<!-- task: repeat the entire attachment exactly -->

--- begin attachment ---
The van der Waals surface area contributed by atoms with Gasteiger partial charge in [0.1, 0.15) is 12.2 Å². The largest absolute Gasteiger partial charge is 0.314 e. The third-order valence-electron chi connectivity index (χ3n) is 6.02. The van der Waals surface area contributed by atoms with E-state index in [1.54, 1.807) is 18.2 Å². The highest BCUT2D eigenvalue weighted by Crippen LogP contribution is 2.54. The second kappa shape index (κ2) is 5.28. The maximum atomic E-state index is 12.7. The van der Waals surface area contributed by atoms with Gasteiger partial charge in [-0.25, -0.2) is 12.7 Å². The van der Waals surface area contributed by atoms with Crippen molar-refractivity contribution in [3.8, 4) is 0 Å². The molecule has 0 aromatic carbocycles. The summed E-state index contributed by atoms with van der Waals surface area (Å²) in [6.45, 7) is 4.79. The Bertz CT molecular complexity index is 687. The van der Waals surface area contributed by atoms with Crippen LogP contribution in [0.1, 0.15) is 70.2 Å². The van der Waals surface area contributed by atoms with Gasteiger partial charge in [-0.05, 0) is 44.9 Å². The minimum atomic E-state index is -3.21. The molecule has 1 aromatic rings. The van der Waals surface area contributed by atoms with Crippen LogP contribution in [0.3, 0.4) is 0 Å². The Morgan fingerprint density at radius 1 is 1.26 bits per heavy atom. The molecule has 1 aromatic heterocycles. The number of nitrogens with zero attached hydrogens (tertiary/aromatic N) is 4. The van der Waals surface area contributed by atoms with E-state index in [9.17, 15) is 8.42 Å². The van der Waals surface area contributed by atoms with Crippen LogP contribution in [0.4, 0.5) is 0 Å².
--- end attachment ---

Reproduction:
The van der Waals surface area contributed by atoms with Gasteiger partial charge in [0.1, 0.15) is 12.2 Å². The largest absolute Gasteiger partial charge is 0.314 e. The third-order valence-electron chi connectivity index (χ3n) is 6.02. The van der Waals surface area contributed by atoms with E-state index in [1.54, 1.807) is 18.2 Å². The highest BCUT2D eigenvalue weighted by Crippen LogP contribution is 2.54. The second kappa shape index (κ2) is 5.28. The maximum atomic E-state index is 12.7. The van der Waals surface area contributed by atoms with Gasteiger partial charge in [-0.25, -0.2) is 12.7 Å². The van der Waals surface area contributed by atoms with Crippen molar-refractivity contribution in [3.8, 4) is 0 Å². The molecule has 0 aromatic carbocycles. The summed E-state index contributed by atoms with van der Waals surface area (Å²) in [6.45, 7) is 4.79. The Bertz CT molecular complexity index is 687. The van der Waals surface area contributed by atoms with Crippen LogP contribution in [0.1, 0.15) is 70.2 Å². The van der Waals surface area contributed by atoms with Gasteiger partial charge in [-0.05, 0) is 44.9 Å². The minimum atomic E-state index is -3.21. The molecule has 1 aromatic rings. The van der Waals surface area contributed by atoms with Crippen LogP contribution in [0.3, 0.4) is 0 Å². The Morgan fingerprint density at radius 1 is 1.26 bits per heavy atom. The molecule has 1 aromatic heterocycles. The number of nitrogens with zero attached hydrogens (tertiary/aromatic N) is 4. The van der Waals surface area contributed by atoms with E-state index in [9.17, 15) is 8.42 Å². The van der Waals surface area contributed by atoms with Crippen LogP contribution in [0.4, 0.5) is 0 Å².